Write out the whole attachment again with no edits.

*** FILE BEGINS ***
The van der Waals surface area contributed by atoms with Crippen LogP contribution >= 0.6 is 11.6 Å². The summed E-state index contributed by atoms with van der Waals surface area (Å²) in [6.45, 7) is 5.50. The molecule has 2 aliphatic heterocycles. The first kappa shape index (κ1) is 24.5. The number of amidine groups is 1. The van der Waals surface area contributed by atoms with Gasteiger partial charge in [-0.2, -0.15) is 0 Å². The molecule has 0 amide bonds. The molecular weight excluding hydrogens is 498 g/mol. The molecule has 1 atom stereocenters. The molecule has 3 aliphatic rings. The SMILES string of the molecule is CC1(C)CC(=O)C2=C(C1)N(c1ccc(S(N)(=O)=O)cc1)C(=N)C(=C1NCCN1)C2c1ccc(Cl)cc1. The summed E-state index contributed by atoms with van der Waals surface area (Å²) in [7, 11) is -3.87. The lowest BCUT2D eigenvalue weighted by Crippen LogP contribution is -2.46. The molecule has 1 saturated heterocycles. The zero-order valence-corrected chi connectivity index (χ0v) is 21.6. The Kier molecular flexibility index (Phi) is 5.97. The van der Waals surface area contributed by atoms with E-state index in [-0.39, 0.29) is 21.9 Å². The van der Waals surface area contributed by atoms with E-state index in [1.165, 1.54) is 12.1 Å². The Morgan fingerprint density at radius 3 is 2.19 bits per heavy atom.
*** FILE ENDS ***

The van der Waals surface area contributed by atoms with Crippen LogP contribution >= 0.6 is 11.6 Å². The summed E-state index contributed by atoms with van der Waals surface area (Å²) in [6.45, 7) is 5.50. The molecule has 2 aliphatic heterocycles. The first kappa shape index (κ1) is 24.5. The number of amidine groups is 1. The van der Waals surface area contributed by atoms with Gasteiger partial charge in [-0.2, -0.15) is 0 Å². The molecule has 0 amide bonds. The molecular weight excluding hydrogens is 498 g/mol. The molecule has 1 atom stereocenters. The molecule has 3 aliphatic rings. The SMILES string of the molecule is CC1(C)CC(=O)C2=C(C1)N(c1ccc(S(N)(=O)=O)cc1)C(=N)C(=C1NCCN1)C2c1ccc(Cl)cc1. The summed E-state index contributed by atoms with van der Waals surface area (Å²) in [7, 11) is -3.87. The lowest BCUT2D eigenvalue weighted by Crippen LogP contribution is -2.46. The molecule has 1 saturated heterocycles. The zero-order valence-corrected chi connectivity index (χ0v) is 21.6. The Kier molecular flexibility index (Phi) is 5.97. The van der Waals surface area contributed by atoms with E-state index in [-0.39, 0.29) is 21.9 Å². The van der Waals surface area contributed by atoms with E-state index in [1.165, 1.54) is 12.1 Å². The Morgan fingerprint density at radius 3 is 2.19 bits per heavy atom.